Wednesday, July 29th, 2015
When the Virginia Company sent the first batch of 104 settlers to colonize the New World, they chose Jamestown Island, marshy and mosquito-ridden with virtually no farmland, bad hunting and no fresh water but secure from any potential attack by Spanish ships, as the site for their new colony. They built James Fort, a triangular wooden palisade, within two weeks and the first Jamestown settlement was established inside its perimeter. It was small, but soon contained at least a storehouse, several houses and one church, the first Protestant church in the New World.
Built in 1608, the church served the community for almost decade. Secretary of the colony William Strachey described it as “pretty chapel” 60 feet long and 24 feet wide with a cedar wood chancel. In 1614 Pocahontas married tobacco planter John Rolfe there. Within three years of that wedding, the church had fallen into disrepair and was abandoned when a new church was built nearby as the settlement expanded eastward from the original confines of Fort James. Over time the location of the first fort and its church was lost.
It was Strachey’s description that helped archaeologists identify the remains of the church when they were discovered during a 2010 excavation of the rediscovered Fort James site. The structural posts matched the dimensions documented by Strachey, as did the structure’s orientation in the middle of the fort. At the eastern end of the building, archaeologists found four graves. This space was the cedar chancel Strachey mentioned, the area in the front of the church with the altar which was reserved for the most important people during services. Only people of very high status were honored with burial under the chancel.
Since the archaeological site of Jamestown is open to visitors, the church remains were refilled for safety. Jamestown Rediscovery archaeologists, working with forensic anthropologists from the Smithsonian’s Museum of Natural History, returned in November of 2013 to fully excavate the graves in the hopes they might be able to identify the people buried there. The remains were under threat, as is the entire Jamestown site, by rising sea levels, and one of the skeletons had been significantly damaged by workers in 1938 (when the location of the fort was still unknown) unwittingly dug a trench through the chancel to install electric cable. The excavation revealed one body had been buried only in a shroud (the others had wooden coffins) and two of the people were buried with artifacts that could help identify them.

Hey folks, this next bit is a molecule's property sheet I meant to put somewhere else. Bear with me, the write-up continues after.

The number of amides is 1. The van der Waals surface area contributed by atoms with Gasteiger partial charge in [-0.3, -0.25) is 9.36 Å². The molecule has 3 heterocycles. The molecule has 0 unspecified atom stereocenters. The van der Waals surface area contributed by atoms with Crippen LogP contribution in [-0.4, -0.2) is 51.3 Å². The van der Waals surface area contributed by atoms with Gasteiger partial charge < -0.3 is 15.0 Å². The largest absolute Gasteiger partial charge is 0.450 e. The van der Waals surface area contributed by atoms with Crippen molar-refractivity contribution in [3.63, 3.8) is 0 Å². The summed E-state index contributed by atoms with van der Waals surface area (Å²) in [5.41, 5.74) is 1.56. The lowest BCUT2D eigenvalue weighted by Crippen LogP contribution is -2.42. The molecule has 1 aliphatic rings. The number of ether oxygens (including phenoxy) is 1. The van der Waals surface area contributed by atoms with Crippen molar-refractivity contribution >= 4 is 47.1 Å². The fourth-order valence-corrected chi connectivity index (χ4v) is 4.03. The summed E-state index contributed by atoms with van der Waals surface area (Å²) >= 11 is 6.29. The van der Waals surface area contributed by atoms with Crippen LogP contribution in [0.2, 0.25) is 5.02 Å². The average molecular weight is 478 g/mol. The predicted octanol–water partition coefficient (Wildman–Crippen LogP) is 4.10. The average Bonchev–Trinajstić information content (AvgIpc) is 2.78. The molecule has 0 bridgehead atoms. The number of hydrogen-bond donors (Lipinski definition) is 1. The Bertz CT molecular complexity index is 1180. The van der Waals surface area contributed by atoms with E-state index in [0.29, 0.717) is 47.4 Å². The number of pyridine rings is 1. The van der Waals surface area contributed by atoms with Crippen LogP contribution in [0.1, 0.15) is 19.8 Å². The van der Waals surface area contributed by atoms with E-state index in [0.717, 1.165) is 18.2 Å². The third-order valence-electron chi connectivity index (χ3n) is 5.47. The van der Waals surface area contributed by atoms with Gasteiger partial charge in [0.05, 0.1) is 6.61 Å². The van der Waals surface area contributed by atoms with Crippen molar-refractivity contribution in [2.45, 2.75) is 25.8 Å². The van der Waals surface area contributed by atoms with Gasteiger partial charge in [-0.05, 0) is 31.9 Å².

The team carefully unearthed and documented the graves, using a precision laser tool to record the positions of the graves, skeletons, coffin fragments and artifacts. Then the Smithsonian’s outstanding 3D Digitization Program Office did their magic, laser scanning the entire site, collecting millions of data points and high resolution photographs that would allow them to create an interactive 3D model of the burials. I won’t embed it because the last time I did it caused some loading problems, but here’s the 3D model of the chancel graves on the Smithsonian website.
The skeletal remains were then removed to the lab for analysis. Time and environment had not been kind to them — only 30% of each skeleton was recovered — but the bones could still speak through science. All four were men who were between their early 20s and their 40s when they died, and all four were found to have carbon and oxygen isotope values indicating they were raised in England. None of them show the tell-tale osteological signs of strenuous labor, but the teeth of two of them were in bad shape with numerous cavities and abscesses. That was a clue that those two men may have been in America longer than the other two and had thus been exposed to a potentially tooth-rotting sweet corn diet for a few more years. High levels of lead in the bones of two of the men suggested they were high-born since in the 17th century the wealthy and noble ingested more lead than the poor courtesy of lead-lined and pewter tableware.